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Monday, December 11 2023

Manila: Philippines’ inflation rate slows to 8.6% in Feb

Photo Credit : IANS

Manila: Year-on-year inflation in the Philippines slowed to 8.6 per cent in February 2023 from 8.7 per cent in January after rising for five months straight as the price increase of certain food commodities and energy eased, official figures revealed on Tuesday.

The Philippine Statistics Authority (PSA) said on Tuesday that the inflation rate in February 2022 was lower at 3 per cent, reports Xinhua news agency.

The average inflation rate for the first two months of this year stood at 8.6 per cent.

“Among the 13 commodity groups, the transport was the sole driver of the downtrend of the overall inflation during the month, recording a 9 per cent inflation rate in February 2023 from 11.1 per cent inflation in January 2023,” PSA head Dennis Mapa told a news conference.

In contrast, he said nine commodity groups showed higher inflation rates, including food and non-alcoholic beverages at 10.8 per cent and alcoholic beverages and tobacco at 11 per cent.

Meanwhile, Mapa said the core inflation, which excludes volatile food and energy items in the headline inflation, rose to 7.8 per cent in February 2023 from 7.4 per cent in January 2023.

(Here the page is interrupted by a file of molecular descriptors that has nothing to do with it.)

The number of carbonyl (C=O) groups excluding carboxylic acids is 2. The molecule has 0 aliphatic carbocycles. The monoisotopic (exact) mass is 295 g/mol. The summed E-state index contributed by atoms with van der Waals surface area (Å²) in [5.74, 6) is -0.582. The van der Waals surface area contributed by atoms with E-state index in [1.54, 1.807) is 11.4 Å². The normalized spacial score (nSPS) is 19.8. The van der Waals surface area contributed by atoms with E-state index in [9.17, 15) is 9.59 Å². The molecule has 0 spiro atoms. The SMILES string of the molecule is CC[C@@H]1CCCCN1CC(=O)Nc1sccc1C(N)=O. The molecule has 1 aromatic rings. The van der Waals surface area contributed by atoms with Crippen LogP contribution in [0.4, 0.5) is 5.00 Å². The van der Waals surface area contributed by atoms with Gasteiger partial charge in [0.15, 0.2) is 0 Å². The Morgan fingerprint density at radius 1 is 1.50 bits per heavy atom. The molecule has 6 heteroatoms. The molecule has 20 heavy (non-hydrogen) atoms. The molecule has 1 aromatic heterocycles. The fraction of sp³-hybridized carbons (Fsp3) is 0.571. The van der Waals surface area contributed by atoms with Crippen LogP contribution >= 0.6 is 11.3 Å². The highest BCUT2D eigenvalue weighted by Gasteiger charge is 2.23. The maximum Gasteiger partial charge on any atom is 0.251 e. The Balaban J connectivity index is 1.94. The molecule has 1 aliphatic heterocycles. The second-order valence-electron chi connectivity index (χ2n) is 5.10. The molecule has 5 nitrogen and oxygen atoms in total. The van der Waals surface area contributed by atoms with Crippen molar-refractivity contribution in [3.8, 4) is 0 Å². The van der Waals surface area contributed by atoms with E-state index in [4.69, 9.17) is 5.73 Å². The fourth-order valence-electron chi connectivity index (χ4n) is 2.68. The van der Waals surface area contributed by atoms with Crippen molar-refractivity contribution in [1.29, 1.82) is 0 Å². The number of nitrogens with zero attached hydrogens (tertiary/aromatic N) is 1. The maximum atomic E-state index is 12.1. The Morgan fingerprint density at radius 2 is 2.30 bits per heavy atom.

In February 2022, core inflation was lower at 1.9 per cent.

National Economic and Development Authority Secretary Arsenio Balisacan said energy and food inflation remained the top contributors to inflation in February, accounting for 1 and 0.9 percentage points (ppt), respectively, followed by restaurant services contributing 0.8 ppt and house rentals with 0.7 ppt.

Meanwhile, he added public transport contributed 0.6 ppt.

Balisacan stressed the need to “rethink” the government strategies to combat rising food prices. He said that domestic, supply-side constraints primarily drive the country’s current high inflation.

“Agricultural imports were ill-timed, and food supplies have been inadequate. The solution is to get to the root of the problem, including fixing the bottlenecks along all segments of the agricultural value chain,” Balisacan added.

In January 2023, inflation rose to 8.7 per cent from 8.1 per cent in December 2022, going beyond the Bangko Sentral ng Pilipinas (BSP)’s inflation forecast of 7.5 to 8.3 per cent and private sector economists’ median estimate of 7.6 per cent.

The continued increase was mainly due to food supply constraints and higher utility rates.

The BSP forecasts that inflation will remain above target in the near term. However, it expects inflation to slow to 3.1 per cent in 2024.

Inflation could stay above 4.0 per cent until December 2023. It will revert to the lower end of the target range of 2 per cent to 4 per cent by January 2024, mainly due to adverse base effects and the likely deceleration of global oil and non-oil prices.

To maintain price stability, the BSP hiked its policy rate by 50 basis points to 6.0 per cent, effective on February 17.

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